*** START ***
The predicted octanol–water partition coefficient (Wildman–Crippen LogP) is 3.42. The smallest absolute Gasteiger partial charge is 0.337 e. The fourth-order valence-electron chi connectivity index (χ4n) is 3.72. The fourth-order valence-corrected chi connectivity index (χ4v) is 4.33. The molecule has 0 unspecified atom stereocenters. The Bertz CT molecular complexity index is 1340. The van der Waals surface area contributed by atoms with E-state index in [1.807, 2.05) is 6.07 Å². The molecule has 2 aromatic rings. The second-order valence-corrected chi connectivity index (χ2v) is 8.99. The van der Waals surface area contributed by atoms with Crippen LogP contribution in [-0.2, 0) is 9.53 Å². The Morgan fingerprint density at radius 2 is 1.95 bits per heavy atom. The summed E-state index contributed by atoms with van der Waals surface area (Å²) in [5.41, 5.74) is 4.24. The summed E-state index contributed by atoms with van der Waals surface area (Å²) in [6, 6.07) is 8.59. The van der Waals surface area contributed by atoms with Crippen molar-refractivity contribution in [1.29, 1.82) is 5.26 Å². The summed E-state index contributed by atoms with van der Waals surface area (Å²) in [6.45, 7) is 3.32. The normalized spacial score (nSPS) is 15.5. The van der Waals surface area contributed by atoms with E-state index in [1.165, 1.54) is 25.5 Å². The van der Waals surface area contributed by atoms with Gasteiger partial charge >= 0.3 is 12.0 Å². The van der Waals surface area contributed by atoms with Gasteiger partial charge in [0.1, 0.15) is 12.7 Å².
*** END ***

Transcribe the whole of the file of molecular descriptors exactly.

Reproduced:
The predicted octanol–water partition coefficient (Wildman–Crippen LogP) is 3.42. The smallest absolute Gasteiger partial charge is 0.337 e. The fourth-order valence-electron chi connectivity index (χ4n) is 3.72. The fourth-order valence-corrected chi connectivity index (χ4v) is 4.33. The molecule has 0 unspecified atom stereocenters. The Bertz CT molecular complexity index is 1340. The van der Waals surface area contributed by atoms with E-state index in [1.807, 2.05) is 6.07 Å². The molecule has 2 aromatic rings. The second-order valence-corrected chi connectivity index (χ2v) is 8.99. The van der Waals surface area contributed by atoms with Crippen LogP contribution in [-0.2, 0) is 9.53 Å². The Morgan fingerprint density at radius 2 is 1.95 bits per heavy atom. The summed E-state index contributed by atoms with van der Waals surface area (Å²) in [5.41, 5.74) is 4.24. The summed E-state index contributed by atoms with van der Waals surface area (Å²) in [6, 6.07) is 8.59. The van der Waals surface area contributed by atoms with Crippen molar-refractivity contribution in [1.29, 1.82) is 5.26 Å². The summed E-state index contributed by atoms with van der Waals surface area (Å²) in [6.45, 7) is 3.32. The normalized spacial score (nSPS) is 15.5. The van der Waals surface area contributed by atoms with E-state index in [1.165, 1.54) is 25.5 Å². The van der Waals surface area contributed by atoms with Gasteiger partial charge >= 0.3 is 12.0 Å². The van der Waals surface area contributed by atoms with Gasteiger partial charge in [0.1, 0.15) is 12.7 Å².